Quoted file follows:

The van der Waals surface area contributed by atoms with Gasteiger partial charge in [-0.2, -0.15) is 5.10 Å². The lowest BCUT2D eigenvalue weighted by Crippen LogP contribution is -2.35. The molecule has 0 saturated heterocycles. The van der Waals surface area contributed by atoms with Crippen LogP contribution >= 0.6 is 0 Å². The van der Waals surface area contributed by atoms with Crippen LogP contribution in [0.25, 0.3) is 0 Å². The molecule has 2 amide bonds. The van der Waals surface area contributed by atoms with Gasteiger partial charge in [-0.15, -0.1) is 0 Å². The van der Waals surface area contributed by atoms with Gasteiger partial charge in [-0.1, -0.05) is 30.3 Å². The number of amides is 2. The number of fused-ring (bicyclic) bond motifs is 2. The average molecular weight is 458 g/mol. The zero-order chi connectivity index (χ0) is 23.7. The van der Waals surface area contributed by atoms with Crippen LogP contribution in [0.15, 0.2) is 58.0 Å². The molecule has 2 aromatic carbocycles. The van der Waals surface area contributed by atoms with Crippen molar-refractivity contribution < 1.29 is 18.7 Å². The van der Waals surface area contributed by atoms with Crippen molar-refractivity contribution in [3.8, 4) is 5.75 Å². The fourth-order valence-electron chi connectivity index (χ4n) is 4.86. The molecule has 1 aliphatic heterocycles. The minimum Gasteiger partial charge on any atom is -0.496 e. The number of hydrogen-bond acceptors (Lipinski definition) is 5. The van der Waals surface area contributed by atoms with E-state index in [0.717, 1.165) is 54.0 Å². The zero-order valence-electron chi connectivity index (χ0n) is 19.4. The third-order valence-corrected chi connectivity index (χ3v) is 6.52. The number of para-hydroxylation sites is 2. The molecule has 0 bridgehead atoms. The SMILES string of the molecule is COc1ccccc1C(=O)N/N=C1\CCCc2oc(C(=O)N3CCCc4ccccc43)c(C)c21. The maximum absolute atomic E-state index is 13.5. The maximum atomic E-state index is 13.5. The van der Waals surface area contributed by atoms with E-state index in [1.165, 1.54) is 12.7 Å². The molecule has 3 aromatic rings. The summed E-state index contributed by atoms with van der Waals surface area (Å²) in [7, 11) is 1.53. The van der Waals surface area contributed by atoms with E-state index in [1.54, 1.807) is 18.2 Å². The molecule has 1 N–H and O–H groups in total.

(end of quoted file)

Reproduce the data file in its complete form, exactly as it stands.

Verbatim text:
The van der Waals surface area contributed by atoms with Gasteiger partial charge in [-0.2, -0.15) is 5.10 Å². The lowest BCUT2D eigenvalue weighted by Crippen LogP contribution is -2.35. The molecule has 0 saturated heterocycles. The van der Waals surface area contributed by atoms with Crippen LogP contribution >= 0.6 is 0 Å². The van der Waals surface area contributed by atoms with Crippen LogP contribution in [0.25, 0.3) is 0 Å². The molecule has 2 amide bonds. The van der Waals surface area contributed by atoms with Gasteiger partial charge in [-0.15, -0.1) is 0 Å². The van der Waals surface area contributed by atoms with Gasteiger partial charge in [-0.1, -0.05) is 30.3 Å². The number of amides is 2. The number of fused-ring (bicyclic) bond motifs is 2. The average molecular weight is 458 g/mol. The zero-order chi connectivity index (χ0) is 23.7. The van der Waals surface area contributed by atoms with Crippen LogP contribution in [0.15, 0.2) is 58.0 Å². The molecule has 2 aromatic carbocycles. The van der Waals surface area contributed by atoms with Crippen molar-refractivity contribution < 1.29 is 18.7 Å². The van der Waals surface area contributed by atoms with Crippen molar-refractivity contribution in [3.8, 4) is 5.75 Å². The fourth-order valence-electron chi connectivity index (χ4n) is 4.86. The molecule has 1 aliphatic heterocycles. The minimum Gasteiger partial charge on any atom is -0.496 e. The number of hydrogen-bond acceptors (Lipinski definition) is 5. The van der Waals surface area contributed by atoms with E-state index in [0.717, 1.165) is 54.0 Å². The zero-order valence-electron chi connectivity index (χ0n) is 19.4. The third-order valence-corrected chi connectivity index (χ3v) is 6.52. The number of para-hydroxylation sites is 2. The molecule has 0 bridgehead atoms. The SMILES string of the molecule is COc1ccccc1C(=O)N/N=C1\CCCc2oc(C(=O)N3CCCc4ccccc43)c(C)c21. The maximum absolute atomic E-state index is 13.5. The maximum atomic E-state index is 13.5. The van der Waals surface area contributed by atoms with E-state index in [1.165, 1.54) is 12.7 Å². The molecule has 3 aromatic rings. The summed E-state index contributed by atoms with van der Waals surface area (Å²) in [7, 11) is 1.53. The van der Waals surface area contributed by atoms with E-state index in [1.54, 1.807) is 18.2 Å². The molecule has 1 N–H and O–H groups in total.